This colorized electron microscope image shows SARS-CoV-2 isolated from a patient in the USA. Viral particles emerge from the surface of the laboratory-cultivated cells. © NIAID-RML Creative Commons.


Why are children less susceptible than adults to critical forms of COVID-19? This question has been studied by many scientists since the pandemic began. A number of interesting avenues are emerging, notably suggesting differences in immune response following SARS-CoV-2 infection. In a new study, researchers from Inserm, Université d’Angers and Angers University Hospital, members or partners of the Regional Center for Research in Cancerology and Immunology Nantes-Angers (CRCINA) have shown that the interferon response, which is part of the innate immune response, differs according to the age of the patient. Their findings have been published in Frontiers in Immunology in November 2021.

The symptoms of COVID-19 vary widely from one person to another. While some are asymptomatic following SARS-CoV-2 infection, others develop severe and possibly fatal forms of the disease. Since the start of the pandemic, age has been identified as a major risk factor for developing a severe form of COVID-19. Unlike adults, and especially the elderly who are very vulnerable to infection, children usually have no clinical signs of the disease (or only mild symptoms).

Numerous research teams are trying to identify the immune response parameters that could explain this difference in susceptibility between young and elderly people.

In this collaborative research, scientists from Inserm and Université d’Angers at the Regional Center for Research in Cancerology and Immunology Nantes-Angers, as well as the Virology and Immunology laboratories at Angers University Hospital, have hypothesized that children are protected due to a stronger local innate immune response, in the nasopharyngeal mucosa. So far, there has been less research into innate immunity to COVID-19 than into adaptive immune response[1].

A closer look at immune response

Innate immunity is the immediate response that occurs locally, at the point of entry of a pathogenic microorganism, in any individual – even in the absence of prior contact with that microorganism. It is the first barrier of defense against pathogens. In the event of a viral infection, it primarily deploys Natural Killer cells

that kill the cells infected with a virus. It also induces the production of interferons by the infected cells, and it is these interferons that protect the adjacent cells from infection.

Adaptive immunity is a response that takes 5 to 7 days to become protective when the pathogen is encountered for the first time (primo-infection), but is more rapidly effective once the pathogen has already been encountered (this is known as a memory response). In the event of a viral infection, it deploys two types of protective immune cells: antibody-producing B cells that bind to the virus and “neutralize” it, namely by preventing it from entering the cells and by promoting its elimination, and cytotoxic CD8+ T cells that kill the infected cells. The B and T cells recognize protein structures (of the virus) known as antigens.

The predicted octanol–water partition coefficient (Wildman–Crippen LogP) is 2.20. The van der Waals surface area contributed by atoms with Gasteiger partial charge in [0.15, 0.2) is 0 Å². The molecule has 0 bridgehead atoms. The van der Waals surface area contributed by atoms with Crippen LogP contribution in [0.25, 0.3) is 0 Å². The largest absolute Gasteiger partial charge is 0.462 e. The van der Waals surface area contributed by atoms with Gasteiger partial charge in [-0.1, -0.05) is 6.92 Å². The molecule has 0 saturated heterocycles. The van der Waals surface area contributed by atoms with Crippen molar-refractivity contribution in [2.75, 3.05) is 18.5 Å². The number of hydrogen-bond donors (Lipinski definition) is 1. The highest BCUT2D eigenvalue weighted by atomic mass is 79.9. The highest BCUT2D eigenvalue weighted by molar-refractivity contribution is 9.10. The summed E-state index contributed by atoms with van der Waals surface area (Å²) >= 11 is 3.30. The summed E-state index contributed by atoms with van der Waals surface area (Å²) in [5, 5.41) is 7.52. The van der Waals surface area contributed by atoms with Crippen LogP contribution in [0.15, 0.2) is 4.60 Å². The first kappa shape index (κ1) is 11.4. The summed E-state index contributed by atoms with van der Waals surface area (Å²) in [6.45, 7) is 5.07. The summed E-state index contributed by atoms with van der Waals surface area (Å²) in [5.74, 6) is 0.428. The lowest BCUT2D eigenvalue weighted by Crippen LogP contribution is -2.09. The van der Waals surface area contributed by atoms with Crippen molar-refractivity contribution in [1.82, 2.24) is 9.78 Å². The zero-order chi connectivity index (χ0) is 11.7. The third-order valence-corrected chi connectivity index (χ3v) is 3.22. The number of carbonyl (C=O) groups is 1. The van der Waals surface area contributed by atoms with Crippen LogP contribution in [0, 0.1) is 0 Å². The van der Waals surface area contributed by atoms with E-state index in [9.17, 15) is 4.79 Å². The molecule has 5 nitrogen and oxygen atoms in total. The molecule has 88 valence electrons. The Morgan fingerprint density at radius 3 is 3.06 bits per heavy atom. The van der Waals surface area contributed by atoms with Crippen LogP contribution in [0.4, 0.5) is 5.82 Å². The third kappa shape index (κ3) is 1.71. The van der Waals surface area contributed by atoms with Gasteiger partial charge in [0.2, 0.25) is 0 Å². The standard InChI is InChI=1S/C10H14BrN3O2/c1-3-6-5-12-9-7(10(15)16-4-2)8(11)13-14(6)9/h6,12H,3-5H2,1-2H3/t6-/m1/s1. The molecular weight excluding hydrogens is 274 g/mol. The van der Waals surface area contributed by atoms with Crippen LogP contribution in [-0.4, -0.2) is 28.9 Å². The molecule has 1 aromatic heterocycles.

Following infection with a virus or vaccination, the level of antibodies and lymphocytes recognizing the virus decreases over time. Nevertheless, the so-called “memory” B and T cells remain in the body and keep watch, acting faster and more efficiently if they encounter the same virus in the future.

Different interferon responses

In their research, the scientists analyzed nasopharyngeal samples from 226 people who had come for a PCR test at a drive-through screening center at Angers University Hospital between March 2020 and March 2021. Of these individuals, 147 were infected with SARS-CoV-2. “Our research was original in that we had not preselected the participants, so as not to bias the results, and also that we were interested in innate immunity – and more specifically the interferon response,” emphasizes Yves Delneste, an Inserm researcher who took part in this study.

When cells are infected with any given virus, they rapidly produce type I (IFN-α/β) and type III (IFN-l) interferons, which are powerful natural antiviral molecules. They are called interferons because they “interfere” with the replication of the virus and protect the adjacent cells from infection.

While these interferons all have antiviral activity, their modes of action are not redundant. Each induces an antiviral response of a different intensity and duration and has a different but complementary action on immune response[2].

An inadequate or inappropriate interferon response will not make it possible to contain the replication of the virus or it may promote a pathological immune response (for example, an exacerbation of the immune system as seen with severe forms of COVID-19).